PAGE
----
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Neuro-rehabilitation

What does neuro-rehabilitation do?

‘Rehabilitation aims to reduce the impact of (brain) injury by resoration of damaged function, or compensation for lost function, within the limitations of underlying diseas, to optimise physical, cognitive, psychological and social function.’

(Seeley & Hutchinson, 2006)

What do we know?

From adult studies of traumatic brain  injury:

Better access to neuro-rehabilitation associated with better outcomes means people:

  • are more likely to be discharged home
  • have a shorter hospital stay
  • have better functional outcome which was maintained after period of rehabilitation has ended
  • decreases levels of distress of carers

Additionally, the outcome of a paediatric acquired brain injury is related to family function, economic factors and social support

Neuro-rehabilitation is most effective if:

  • It is delivered by a co-ordinated multi-disciplinary team with an interdisciplinary approach
  • There is goal setting and assessment
  • There is a key worker to communicate and provide advocacy for the child and the family
  • It is individually tailored to need
  • Is seamless
  • It is meaningful and delivered in relevant context
  • An appropriate level of therapy and support is provided
  • Access to suitable educational provision is available
  • Psychological needs are addressed
  • It involves and supports the family

 


"Pediatric neuro-rehabilitation cannot be delivered in isolation. The needs of the child have to be looked at both holistically and within the context of the family unit. Parents need to be empowered to be parents in post-acute pediatric neuro-rehabilitation following brain injury"
The Children's Trust; United Kingdom
"Positive and coordinated neuro-rehab interventions for children and young people is prove to bring health improvements; improve independence; a decline in the need for sheltered living; decreases vulnerability; decreases drop-out rates in schools; decreases youth offending"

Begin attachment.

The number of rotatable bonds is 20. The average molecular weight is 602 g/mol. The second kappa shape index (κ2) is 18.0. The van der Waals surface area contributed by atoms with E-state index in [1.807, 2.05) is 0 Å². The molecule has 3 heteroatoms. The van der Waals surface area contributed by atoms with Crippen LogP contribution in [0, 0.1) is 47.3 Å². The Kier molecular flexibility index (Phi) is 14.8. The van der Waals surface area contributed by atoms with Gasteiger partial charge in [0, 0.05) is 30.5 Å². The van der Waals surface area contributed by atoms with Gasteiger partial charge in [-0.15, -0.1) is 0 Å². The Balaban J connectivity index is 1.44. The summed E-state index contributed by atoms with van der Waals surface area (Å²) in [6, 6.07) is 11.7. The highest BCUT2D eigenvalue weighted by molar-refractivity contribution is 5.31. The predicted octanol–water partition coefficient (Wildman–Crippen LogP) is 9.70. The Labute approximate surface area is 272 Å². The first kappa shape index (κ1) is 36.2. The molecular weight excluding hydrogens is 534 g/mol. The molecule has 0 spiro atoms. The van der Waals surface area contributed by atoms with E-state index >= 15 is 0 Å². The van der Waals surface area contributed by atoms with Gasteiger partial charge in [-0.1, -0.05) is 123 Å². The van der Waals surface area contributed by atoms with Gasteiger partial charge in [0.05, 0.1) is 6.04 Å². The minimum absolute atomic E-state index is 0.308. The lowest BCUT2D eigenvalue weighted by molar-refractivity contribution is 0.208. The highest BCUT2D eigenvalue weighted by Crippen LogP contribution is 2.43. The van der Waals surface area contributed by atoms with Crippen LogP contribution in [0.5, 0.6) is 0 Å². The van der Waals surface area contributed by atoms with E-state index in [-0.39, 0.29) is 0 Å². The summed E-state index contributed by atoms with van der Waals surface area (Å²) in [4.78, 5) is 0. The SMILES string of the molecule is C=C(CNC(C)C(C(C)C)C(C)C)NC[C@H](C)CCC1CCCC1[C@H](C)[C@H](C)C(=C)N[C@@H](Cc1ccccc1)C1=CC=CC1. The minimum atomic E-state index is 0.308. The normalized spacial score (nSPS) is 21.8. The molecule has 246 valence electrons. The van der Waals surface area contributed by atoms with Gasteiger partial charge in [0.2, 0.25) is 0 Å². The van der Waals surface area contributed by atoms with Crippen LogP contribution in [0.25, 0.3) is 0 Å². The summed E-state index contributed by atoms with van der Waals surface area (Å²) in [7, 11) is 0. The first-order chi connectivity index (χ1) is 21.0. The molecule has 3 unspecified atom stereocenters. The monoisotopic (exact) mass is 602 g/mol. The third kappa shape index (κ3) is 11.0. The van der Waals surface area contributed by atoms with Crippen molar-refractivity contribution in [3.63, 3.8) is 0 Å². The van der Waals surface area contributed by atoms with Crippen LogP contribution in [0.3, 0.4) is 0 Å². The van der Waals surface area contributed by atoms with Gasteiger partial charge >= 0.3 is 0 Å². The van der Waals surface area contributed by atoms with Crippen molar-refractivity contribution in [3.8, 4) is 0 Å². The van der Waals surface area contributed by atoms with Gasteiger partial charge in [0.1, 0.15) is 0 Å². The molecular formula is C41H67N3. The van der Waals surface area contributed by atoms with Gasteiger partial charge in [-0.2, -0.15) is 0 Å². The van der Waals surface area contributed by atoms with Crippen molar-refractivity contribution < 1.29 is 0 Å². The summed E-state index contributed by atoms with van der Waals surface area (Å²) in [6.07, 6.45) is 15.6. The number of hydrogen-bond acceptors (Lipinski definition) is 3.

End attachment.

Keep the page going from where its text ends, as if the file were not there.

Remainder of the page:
Eric Hermans; Netherlands
"Rehabilitation interventions can lead to positive outcomes for children and their families if delivered in the familiar home environment and applied to everyday situations"
Cerebra; United Kingdom
"Children and young people have poor social competence post brain injury due to reduced cognition, executive functions, and emotional control. As a result they are twice as likely to have mental health issues in the future"
James Tonks; University of London
"Often families don't have the financial capability to access services. We need to rethink how we delivery neuro-rehab services to children and young people"
Vicki Anderson; Australia
"Healthy teens are better at identifying strategies to deal with barriers. KIDS WITH ABI'S CAN'T!"
Shari Wade; USA
"We need to harness the power of brain plasticity for treating children and young people with brain injury. Stressful experiences alter brain development of a child, especially at the key ages of 0-3 and at ages 10-16"
Professor Bryan Kolb; Canada
"Different 'experts' involved in pediatric neuro-rehabilitation come from different organisational cultures which causes conflict and has a negative effect on the outcomes for the child."
Barbara O'Connell; Ireland
"There are problems with getting people into neuro-rehab centres. Those most in need are often those most excluded due to a lack of socio-economic resources."
Vicki Anderson; Australia
"Families and professionals spend time focusing on the negative aspects of ABI. Families need to be properly supported as 'resilience' is key to delivering successful outcomes for children and young people."
Roberta De Pompeii; USA

OUR MISSION: To work to remove health inequalities for children & young people affected by acquired brain injury; and provide effective support to their families that makes a real difference.

Council for Disabled Children Lottery Funded